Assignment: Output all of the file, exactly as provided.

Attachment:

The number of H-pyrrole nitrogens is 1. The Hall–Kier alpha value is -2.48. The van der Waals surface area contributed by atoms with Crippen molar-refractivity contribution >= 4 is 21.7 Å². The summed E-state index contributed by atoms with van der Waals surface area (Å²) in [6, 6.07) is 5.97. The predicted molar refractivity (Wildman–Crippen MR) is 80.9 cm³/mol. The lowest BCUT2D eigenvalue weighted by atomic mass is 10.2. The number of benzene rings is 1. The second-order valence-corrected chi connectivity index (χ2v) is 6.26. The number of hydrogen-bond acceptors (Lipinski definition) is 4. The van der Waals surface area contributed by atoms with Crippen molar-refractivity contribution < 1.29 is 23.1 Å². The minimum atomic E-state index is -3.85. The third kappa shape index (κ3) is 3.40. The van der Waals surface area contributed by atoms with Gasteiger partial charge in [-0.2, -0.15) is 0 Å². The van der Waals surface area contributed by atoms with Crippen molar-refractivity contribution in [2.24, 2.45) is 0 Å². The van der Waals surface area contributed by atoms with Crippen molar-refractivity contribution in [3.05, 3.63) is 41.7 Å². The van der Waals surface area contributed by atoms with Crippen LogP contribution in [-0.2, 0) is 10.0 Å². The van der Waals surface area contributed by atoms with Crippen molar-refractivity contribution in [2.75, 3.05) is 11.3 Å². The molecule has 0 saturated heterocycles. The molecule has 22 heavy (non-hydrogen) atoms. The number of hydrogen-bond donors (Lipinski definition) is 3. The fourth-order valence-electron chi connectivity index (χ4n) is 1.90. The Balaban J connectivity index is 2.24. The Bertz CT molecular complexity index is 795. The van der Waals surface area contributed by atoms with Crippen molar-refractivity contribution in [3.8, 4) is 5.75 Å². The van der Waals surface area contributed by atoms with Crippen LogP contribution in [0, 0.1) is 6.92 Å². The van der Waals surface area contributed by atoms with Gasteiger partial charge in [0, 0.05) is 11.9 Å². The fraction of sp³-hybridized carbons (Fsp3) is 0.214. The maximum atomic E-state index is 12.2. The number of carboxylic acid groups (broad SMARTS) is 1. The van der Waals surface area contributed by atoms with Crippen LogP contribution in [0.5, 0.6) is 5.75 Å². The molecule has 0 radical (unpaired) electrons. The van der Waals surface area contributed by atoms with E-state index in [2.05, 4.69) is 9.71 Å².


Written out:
The number of H-pyrrole nitrogens is 1. The Hall–Kier alpha value is -2.48. The van der Waals surface area contributed by atoms with Crippen molar-refractivity contribution >= 4 is 21.7 Å². The summed E-state index contributed by atoms with van der Waals surface area (Å²) in [6, 6.07) is 5.97. The predicted molar refractivity (Wildman–Crippen MR) is 80.9 cm³/mol. The lowest BCUT2D eigenvalue weighted by atomic mass is 10.2. The number of benzene rings is 1. The second-order valence-corrected chi connectivity index (χ2v) is 6.26. The number of hydrogen-bond acceptors (Lipinski definition) is 4. The van der Waals surface area contributed by atoms with Crippen molar-refractivity contribution < 1.29 is 23.1 Å². The minimum atomic E-state index is -3.85. The third kappa shape index (κ3) is 3.40. The van der Waals surface area contributed by atoms with Gasteiger partial charge in [-0.2, -0.15) is 0 Å². The van der Waals surface area contributed by atoms with Crippen molar-refractivity contribution in [2.24, 2.45) is 0 Å². The van der Waals surface area contributed by atoms with Crippen molar-refractivity contribution in [3.05, 3.63) is 41.7 Å². The van der Waals surface area contributed by atoms with Crippen LogP contribution in [-0.2, 0) is 10.0 Å². The van der Waals surface area contributed by atoms with Crippen molar-refractivity contribution in [2.75, 3.05) is 11.3 Å². The molecule has 0 saturated heterocycles. The molecule has 22 heavy (non-hydrogen) atoms. The number of hydrogen-bond donors (Lipinski definition) is 3. The fourth-order valence-electron chi connectivity index (χ4n) is 1.90. The Balaban J connectivity index is 2.24. The Bertz CT molecular complexity index is 795. The van der Waals surface area contributed by atoms with Crippen molar-refractivity contribution in [3.8, 4) is 5.75 Å². The van der Waals surface area contributed by atoms with Crippen LogP contribution in [0, 0.1) is 6.92 Å². The van der Waals surface area contributed by atoms with Gasteiger partial charge in [0, 0.05) is 11.9 Å². The fraction of sp³-hybridized carbons (Fsp3) is 0.214. The maximum atomic E-state index is 12.2. The number of carboxylic acid groups (broad SMARTS) is 1. The van der Waals surface area contributed by atoms with Crippen LogP contribution in [0.5, 0.6) is 5.75 Å². The molecule has 0 radical (unpaired) electrons. The van der Waals surface area contributed by atoms with E-state index in [2.05, 4.69) is 9.71 Å².